Wednesday, August 24, 2011

Some Actual Medieval Practices That Are Eminently D&D-able

-Light (a scarce commodity indoors) was frequently used for political symbolism: for example, in some castles special candles sunk into loaves of bread were used to illuminate the count, countess and seneschal--and nobody else--at the dinner table.

-After feasting, many lords would leave the doors to their halls open so the poor could dine on the scraps.

-Marriage was a tool of expansionism. Convincing party A to marry party B could unite lands and armed forces. We all know this--but I feel it's not used nearly as often as it could be as a plot hook. Finding ways to make the Troll Princess unwilling-, unable-, or unfit- to marry the Gnoll Prince just has endless possibilities. Conversely...

-Women occasionally hired men to kidnap them as a means of escaping undesirable marriages.

-Another popular method: since divorce was forbidden, an annulment could be achieved if it was proven that the spouses were related to each other--even distantly. Obviously the exact rules depend on the century and place (the Habsburgs were horribly inbred on purpose), but this method was common in the Middle Ages.

-In monasteries, an especially tasty dish was prepared on the anniversary of the death of any resident monk.

10 comments:

Ronson said...

Got any particular source?

Nick said...

I'm totally using no. 4 to open my next campaign.

The Grumpy Celt said...

The bit about the monks sounds like an excuse for murder.. for the sake of snack time.

Laowai said...

In medieval China, the closely-guarded technology of silk production was snuck out of China by a princess who was betrothed for political reasons to the foreign king of a vassal city-state along the Silk Road. The king sent an envoy to the princess to tell her that his land had neither mulberry trees nor silk worms, so if she wanted to wear pretty silk dresses, she would have to bring her own seeds and eggs. The princess secretly smuggled some mulberry seeds and silk worm eggs inside her hair, which was pinned up in an elaborate headdress. When the princess reached the border gates, the guards searched her thoroughly, but they dared not touch her hair. The princess was then taken with great pomp to the royal palace. Thus the secret of silk-making was taken from China.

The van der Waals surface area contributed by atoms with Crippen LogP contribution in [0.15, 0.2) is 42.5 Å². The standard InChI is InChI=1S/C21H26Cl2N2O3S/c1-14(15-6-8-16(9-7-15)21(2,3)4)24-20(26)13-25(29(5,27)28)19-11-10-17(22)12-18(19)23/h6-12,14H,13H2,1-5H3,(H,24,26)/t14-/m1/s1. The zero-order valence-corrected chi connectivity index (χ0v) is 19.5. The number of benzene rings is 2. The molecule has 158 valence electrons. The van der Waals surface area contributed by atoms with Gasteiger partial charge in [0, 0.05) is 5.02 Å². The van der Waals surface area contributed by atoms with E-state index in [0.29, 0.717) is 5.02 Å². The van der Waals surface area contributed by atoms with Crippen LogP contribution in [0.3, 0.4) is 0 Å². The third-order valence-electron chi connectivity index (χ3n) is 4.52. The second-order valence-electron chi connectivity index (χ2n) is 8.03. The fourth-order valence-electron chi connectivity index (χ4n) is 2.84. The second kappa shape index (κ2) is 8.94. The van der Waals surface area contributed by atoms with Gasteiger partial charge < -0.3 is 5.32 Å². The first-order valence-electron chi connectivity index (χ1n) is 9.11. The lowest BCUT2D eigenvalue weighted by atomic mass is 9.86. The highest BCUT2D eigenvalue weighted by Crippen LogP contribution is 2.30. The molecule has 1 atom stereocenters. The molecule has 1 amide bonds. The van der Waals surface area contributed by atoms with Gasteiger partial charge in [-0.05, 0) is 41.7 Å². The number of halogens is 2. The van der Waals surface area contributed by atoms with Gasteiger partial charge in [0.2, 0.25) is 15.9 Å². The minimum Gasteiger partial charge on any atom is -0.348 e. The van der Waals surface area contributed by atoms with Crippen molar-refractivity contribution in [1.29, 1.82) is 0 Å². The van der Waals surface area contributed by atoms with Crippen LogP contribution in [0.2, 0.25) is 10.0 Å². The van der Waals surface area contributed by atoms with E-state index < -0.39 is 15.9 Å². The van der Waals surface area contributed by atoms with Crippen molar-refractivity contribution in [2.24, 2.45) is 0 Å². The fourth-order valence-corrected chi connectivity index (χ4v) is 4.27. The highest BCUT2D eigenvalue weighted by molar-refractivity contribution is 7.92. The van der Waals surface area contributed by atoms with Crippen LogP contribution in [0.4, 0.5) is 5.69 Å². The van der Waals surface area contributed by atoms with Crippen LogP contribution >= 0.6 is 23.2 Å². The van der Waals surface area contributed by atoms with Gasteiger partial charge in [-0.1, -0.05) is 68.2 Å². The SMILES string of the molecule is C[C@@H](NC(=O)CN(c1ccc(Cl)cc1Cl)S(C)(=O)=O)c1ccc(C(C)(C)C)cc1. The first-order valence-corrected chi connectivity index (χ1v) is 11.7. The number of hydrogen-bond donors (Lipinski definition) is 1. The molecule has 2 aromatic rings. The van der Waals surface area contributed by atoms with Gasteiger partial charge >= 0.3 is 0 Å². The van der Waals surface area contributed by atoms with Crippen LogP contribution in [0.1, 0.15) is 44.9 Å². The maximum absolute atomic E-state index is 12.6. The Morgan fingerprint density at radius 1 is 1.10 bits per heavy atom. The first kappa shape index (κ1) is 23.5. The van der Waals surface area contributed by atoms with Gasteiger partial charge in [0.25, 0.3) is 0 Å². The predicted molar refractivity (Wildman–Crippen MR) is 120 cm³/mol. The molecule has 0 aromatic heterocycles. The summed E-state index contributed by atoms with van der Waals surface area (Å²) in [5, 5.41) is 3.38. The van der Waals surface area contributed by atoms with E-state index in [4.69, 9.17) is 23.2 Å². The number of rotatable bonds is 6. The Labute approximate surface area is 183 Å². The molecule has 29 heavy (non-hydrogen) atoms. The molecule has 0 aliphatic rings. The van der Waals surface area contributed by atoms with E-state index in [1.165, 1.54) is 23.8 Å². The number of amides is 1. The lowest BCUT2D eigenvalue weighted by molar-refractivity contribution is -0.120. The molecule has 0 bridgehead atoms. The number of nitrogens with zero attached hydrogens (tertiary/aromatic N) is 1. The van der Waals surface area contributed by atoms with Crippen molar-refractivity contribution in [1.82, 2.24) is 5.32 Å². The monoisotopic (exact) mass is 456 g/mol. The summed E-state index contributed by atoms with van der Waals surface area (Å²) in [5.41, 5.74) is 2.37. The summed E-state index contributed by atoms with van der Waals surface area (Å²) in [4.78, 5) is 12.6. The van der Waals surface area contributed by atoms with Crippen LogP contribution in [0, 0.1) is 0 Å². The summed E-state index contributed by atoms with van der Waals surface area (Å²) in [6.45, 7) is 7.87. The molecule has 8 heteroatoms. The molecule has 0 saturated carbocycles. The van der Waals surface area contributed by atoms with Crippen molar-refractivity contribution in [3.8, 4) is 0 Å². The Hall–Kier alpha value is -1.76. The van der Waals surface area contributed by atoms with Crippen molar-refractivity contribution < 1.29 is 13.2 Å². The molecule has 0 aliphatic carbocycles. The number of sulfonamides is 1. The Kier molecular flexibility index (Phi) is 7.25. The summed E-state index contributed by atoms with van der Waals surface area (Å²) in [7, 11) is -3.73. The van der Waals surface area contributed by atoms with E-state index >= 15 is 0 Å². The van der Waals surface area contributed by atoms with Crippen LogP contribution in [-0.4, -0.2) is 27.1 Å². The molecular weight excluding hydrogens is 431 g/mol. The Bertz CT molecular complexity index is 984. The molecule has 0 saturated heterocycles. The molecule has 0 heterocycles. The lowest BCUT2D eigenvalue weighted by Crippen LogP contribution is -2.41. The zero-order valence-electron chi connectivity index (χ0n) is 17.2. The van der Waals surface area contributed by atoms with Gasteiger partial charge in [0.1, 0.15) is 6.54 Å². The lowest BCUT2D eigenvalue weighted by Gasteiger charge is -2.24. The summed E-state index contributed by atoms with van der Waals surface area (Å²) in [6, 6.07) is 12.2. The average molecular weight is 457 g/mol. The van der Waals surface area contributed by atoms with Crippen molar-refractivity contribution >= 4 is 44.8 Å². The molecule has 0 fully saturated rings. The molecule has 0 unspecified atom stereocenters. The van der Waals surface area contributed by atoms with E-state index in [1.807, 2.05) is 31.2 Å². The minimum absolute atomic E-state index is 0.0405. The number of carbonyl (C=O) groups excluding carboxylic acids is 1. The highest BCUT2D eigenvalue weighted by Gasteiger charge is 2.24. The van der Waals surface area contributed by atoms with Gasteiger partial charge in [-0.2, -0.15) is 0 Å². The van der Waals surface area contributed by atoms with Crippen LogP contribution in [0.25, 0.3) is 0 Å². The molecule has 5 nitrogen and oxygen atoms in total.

noworkethic said...

Something pretty close to home for many PCs is weapons, more specifically weapon laws. They could get pretty specific and convoluted from city to city, it could be pretty interesting to have a super-valuable magic weapon taken by the guards because it's an inch too long, normally it would be given back upon leaving the city, but who would you trust with a priceless piece of magic equipment?

widderslainte said...

Get the Gies' whole series, Life in a Medieval Village/City/Castle.

John said...

Something often overlooked about mediaeval Europe is that A) beer was drunk at every meal, including breakfast, and B) this beer could rival wine in strength. The more important you were, the more you could afford to drink. English monks got a gallon of "good ale" a day, often more. A noble couple might share a quart of beer and a quart of wine together over breakfast, every day. I find mediaeval life, and D&D campaigns, make a lot more sense when you take this into account.

Laowai said...

beer was drunk at every meal

Same thing in ancient Egypt ... it was a staple foodstuff -- nutritious, thick and sweet, though not exceptionally intoxicating...

Lamentation said...

And of course, the thing with beer is that it was far better liquid then say.. the water.

John said...

While both of those things are true, and interesting, what I was really getting at is that your average mediaeval person must have been pickled as a fiddler's bitch pretty much 24/7. It gave me new insight into the phrase "drunk as a lord".